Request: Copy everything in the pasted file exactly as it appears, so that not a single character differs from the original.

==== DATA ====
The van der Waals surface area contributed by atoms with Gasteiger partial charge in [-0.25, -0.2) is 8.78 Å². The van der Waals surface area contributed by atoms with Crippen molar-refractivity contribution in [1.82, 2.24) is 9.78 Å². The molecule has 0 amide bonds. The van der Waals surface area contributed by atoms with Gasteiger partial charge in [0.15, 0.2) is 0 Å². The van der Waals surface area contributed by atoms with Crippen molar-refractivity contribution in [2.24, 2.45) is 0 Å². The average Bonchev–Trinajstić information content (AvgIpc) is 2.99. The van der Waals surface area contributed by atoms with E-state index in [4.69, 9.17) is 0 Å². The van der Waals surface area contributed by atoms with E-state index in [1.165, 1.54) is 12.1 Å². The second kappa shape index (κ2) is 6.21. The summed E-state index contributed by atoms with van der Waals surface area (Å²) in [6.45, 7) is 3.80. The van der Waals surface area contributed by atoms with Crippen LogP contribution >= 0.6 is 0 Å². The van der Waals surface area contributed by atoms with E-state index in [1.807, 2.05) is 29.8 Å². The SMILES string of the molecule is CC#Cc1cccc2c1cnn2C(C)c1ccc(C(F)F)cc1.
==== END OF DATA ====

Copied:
The van der Waals surface area contributed by atoms with Gasteiger partial charge in [-0.25, -0.2) is 8.78 Å². The van der Waals surface area contributed by atoms with Crippen molar-refractivity contribution in [1.82, 2.24) is 9.78 Å². The molecule has 0 amide bonds. The van der Waals surface area contributed by atoms with Gasteiger partial charge in [0.15, 0.2) is 0 Å². The van der Waals surface area contributed by atoms with Crippen molar-refractivity contribution in [2.24, 2.45) is 0 Å². The average Bonchev–Trinajstić information content (AvgIpc) is 2.99. The van der Waals surface area contributed by atoms with E-state index in [4.69, 9.17) is 0 Å². The van der Waals surface area contributed by atoms with E-state index in [1.165, 1.54) is 12.1 Å². The second kappa shape index (κ2) is 6.21. The summed E-state index contributed by atoms with van der Waals surface area (Å²) in [6.45, 7) is 3.80. The van der Waals surface area contributed by atoms with Crippen LogP contribution >= 0.6 is 0 Å². The van der Waals surface area contributed by atoms with E-state index in [1.807, 2.05) is 29.8 Å². The SMILES string of the molecule is CC#Cc1cccc2c1cnn2C(C)c1ccc(C(F)F)cc1.